Local shelters feel pandemic strain
Last updated 1/30/2021 at 2:31pm
Like everyone else, local animal shelters are feeling the effects of the worldwide pandemic.
The number of animal intakes has increased in the past year while adoptions have decreased, according to officials with Clovis Animal Control.
"I think a lot of it has to do with the pandemic," said Lt. James Gurule with the Clovis Police Department, which oversees the city shelter. "A lot of people are out of work and struggling to pay bills. They are struggling to feed themselves, let alone animals, and I think that has a big impact on why we are not able to adopt animals out of our facilities as well as in the past."
Gurule and animal control supervisor Marty Martinez said there were 290 adoptions in 2019 and 248 in 2020, with no cat adoptions in 2020.
Gurule said he believes another contributing factor to low adoptions is the fact that people are having to go through more of a process to view animals. Appointments must be made, and masks must be worn.
As far as the increase in stray animals, Gurule said he believes a large contributing factor is that people do not tag their animals.
"We run into those issues where we pick up animals who have an owner, but we have no way of identifying them," Gurule said. "We would ask that people get their animals registered and tagged. That will go a long way to help our city prevent the large intake of animals we have."
Sgt. Nickolas Laurenz, public information officer for the Portales Police Department, said while animal intakes there have also increased, the number of adoptions at the Portales shelter has been steady.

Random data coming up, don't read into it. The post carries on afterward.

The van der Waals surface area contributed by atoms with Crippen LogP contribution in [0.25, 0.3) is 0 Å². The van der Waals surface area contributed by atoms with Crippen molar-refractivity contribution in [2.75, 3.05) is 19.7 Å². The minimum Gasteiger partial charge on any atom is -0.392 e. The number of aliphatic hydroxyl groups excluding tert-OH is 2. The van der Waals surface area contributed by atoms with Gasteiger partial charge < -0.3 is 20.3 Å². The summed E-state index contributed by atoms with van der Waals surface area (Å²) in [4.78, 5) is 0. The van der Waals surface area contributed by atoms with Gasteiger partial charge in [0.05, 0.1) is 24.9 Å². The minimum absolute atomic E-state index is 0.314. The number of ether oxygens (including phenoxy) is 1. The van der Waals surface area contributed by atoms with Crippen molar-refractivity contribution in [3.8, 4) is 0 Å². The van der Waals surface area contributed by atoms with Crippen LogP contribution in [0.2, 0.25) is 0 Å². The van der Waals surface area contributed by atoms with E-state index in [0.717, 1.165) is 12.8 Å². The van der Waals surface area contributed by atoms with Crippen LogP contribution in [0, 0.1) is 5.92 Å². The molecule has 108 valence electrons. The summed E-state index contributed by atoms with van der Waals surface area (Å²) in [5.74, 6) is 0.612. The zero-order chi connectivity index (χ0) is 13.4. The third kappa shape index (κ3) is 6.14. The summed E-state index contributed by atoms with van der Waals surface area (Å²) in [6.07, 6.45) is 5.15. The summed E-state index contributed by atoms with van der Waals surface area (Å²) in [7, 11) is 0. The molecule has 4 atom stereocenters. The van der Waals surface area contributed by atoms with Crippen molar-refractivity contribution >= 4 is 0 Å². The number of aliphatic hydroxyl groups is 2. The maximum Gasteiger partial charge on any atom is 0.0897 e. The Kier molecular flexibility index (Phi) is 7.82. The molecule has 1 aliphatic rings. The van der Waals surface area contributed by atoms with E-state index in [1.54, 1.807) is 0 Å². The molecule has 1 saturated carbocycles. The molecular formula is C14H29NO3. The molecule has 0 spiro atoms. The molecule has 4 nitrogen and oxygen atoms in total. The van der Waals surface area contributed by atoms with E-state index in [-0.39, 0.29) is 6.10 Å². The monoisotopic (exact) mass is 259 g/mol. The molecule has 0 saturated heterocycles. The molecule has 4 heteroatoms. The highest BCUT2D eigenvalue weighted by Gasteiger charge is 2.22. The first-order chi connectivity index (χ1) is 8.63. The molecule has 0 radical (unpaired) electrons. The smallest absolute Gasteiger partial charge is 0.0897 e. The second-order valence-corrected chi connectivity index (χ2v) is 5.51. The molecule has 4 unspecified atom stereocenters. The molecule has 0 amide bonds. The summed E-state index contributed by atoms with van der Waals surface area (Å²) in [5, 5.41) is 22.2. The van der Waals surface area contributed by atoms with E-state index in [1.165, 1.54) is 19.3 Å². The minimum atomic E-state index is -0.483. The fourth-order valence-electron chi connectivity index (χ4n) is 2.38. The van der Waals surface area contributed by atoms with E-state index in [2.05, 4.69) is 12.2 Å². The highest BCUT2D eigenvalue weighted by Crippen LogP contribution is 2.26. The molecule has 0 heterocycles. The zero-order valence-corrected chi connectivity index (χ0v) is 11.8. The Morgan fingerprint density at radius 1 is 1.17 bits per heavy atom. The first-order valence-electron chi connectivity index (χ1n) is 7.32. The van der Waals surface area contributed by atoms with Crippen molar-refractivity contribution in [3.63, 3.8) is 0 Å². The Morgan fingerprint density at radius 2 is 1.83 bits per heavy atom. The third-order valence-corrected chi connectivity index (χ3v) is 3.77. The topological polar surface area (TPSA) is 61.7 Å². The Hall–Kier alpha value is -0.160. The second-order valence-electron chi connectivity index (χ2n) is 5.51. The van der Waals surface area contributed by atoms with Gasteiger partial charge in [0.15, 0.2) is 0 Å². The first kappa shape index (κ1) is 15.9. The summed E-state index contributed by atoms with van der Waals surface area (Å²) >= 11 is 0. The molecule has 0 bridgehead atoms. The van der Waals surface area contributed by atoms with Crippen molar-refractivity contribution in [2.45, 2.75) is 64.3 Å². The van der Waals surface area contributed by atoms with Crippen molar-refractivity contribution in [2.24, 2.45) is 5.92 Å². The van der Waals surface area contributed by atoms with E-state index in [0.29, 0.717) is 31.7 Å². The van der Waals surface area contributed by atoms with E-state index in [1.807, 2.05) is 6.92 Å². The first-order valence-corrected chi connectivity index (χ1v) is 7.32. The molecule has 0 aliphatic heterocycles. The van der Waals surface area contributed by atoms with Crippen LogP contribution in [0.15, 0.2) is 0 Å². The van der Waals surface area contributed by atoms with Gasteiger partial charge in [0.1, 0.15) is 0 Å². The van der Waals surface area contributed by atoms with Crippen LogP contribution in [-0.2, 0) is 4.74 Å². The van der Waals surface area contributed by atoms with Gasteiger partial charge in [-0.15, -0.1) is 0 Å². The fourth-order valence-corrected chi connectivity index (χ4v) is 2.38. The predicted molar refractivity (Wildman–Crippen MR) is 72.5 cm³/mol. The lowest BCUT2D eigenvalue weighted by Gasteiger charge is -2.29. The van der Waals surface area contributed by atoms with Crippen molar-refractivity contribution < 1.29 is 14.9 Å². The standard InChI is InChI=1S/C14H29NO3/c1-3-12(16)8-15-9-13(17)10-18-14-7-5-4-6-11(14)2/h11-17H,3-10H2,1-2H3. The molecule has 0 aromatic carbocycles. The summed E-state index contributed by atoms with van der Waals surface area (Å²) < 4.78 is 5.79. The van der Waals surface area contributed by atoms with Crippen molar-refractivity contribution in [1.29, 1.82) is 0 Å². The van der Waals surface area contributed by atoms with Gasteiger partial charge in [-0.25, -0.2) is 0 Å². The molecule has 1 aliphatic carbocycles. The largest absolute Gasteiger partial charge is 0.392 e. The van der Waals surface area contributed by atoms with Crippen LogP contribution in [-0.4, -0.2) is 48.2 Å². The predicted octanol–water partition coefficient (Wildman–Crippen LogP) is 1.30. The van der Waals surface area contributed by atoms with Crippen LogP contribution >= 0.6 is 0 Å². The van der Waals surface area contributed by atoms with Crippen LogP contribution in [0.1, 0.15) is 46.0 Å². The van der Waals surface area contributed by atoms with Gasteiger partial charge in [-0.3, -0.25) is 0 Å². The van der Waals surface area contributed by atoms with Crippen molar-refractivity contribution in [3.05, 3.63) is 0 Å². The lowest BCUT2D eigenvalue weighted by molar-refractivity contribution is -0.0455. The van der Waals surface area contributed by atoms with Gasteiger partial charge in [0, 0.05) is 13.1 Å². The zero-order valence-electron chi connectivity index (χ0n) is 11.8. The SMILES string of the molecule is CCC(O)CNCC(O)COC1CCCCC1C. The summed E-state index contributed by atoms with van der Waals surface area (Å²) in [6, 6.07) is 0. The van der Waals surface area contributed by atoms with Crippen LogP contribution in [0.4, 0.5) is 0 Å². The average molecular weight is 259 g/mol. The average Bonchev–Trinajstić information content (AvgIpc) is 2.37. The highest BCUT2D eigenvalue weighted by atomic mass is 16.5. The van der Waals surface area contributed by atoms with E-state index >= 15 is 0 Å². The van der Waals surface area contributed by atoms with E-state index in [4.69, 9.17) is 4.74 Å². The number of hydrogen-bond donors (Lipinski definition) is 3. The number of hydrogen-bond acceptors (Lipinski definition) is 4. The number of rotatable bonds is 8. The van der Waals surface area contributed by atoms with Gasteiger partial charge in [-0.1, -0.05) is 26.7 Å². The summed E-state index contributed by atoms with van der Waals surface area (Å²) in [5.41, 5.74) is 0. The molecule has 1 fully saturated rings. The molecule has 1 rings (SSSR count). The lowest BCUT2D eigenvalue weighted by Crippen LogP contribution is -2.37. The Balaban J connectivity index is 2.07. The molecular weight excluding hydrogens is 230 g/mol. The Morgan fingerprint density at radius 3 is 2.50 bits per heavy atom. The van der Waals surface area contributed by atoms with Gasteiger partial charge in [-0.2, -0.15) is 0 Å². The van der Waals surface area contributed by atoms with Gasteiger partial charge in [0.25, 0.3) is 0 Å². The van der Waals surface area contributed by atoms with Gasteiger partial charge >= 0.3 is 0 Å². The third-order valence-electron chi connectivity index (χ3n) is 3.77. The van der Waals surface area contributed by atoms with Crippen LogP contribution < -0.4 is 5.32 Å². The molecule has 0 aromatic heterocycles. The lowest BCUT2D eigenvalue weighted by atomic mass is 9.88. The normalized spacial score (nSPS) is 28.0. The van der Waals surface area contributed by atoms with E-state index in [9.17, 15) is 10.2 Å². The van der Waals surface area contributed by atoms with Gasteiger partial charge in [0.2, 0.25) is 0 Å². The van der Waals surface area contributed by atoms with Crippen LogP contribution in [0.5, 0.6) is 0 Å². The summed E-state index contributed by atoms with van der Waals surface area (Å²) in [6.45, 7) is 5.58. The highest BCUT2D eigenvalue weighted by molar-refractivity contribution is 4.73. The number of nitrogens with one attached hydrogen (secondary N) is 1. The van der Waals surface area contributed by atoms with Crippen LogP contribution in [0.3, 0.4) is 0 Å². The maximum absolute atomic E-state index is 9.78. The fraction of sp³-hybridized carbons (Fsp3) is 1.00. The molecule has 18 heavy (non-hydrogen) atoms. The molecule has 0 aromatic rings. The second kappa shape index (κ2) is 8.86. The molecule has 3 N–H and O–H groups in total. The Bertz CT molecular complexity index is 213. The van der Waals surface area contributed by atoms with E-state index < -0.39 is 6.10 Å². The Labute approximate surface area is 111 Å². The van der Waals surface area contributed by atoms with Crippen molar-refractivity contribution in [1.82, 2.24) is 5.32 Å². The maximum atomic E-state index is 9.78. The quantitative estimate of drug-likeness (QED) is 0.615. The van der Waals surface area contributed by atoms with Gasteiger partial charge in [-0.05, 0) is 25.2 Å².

"There has been a bit of an uptake in the amount of animals brought in who are strays, but it's not at an extreme level," Laurenz said. "Usually what we've seen in the past and what seems to be currently following this trend, it's usually involving the time of the year and the temperature. People will bring in stray animals, because they are more concerned that the animals will be cold or hungry, whereas in the summer, they assume they'll be fine. So, we usually see an uptick in the winter months."
One of the biggest impacts for both shelters, according to officials, has been increased workload for staff. They are not allowed to use volunteers due to COVID-19 restrictions.
"Some of the administrators just had to pick up responsibilities that were normally not theirs," Gurule said. For example, volunteers would clean kennels and walk the animals.
"It impacted the streets more than anything," he said. "It put more of a focus on the animals already in containment versus going out and picking up more animals."
Although their animal control officers have done a great job keeping up with the workload, said Gurule and Laurenz, the shelters will welcome volunteers back with open arms when the time comes.
In the meantime, local animal rescue groups have been a huge help, both men said. Thirty local rescue organizations can pull animals' tags from the Clovis animal shelter to find foster or adoptive homes. Both men said if people cannot currently adopt, the best way they can help with the stray animal problem is to donate to these organizations.
Neither shelter has put any animals down in the past year due to these organizations, according to the officers.
"When the governor first closed the state down, it eliminated volunteering animals to the shelter, so we would refer people to the High Plains Humane Society and the local rescue groups. People who couldn't take care of their animals during the pandemic would release them to the humane society, and they would post them on their Facebook page," Martinez said.
"That was a large concern for a lot of these adoption places - making sure these animals had a place to go," Gurule said.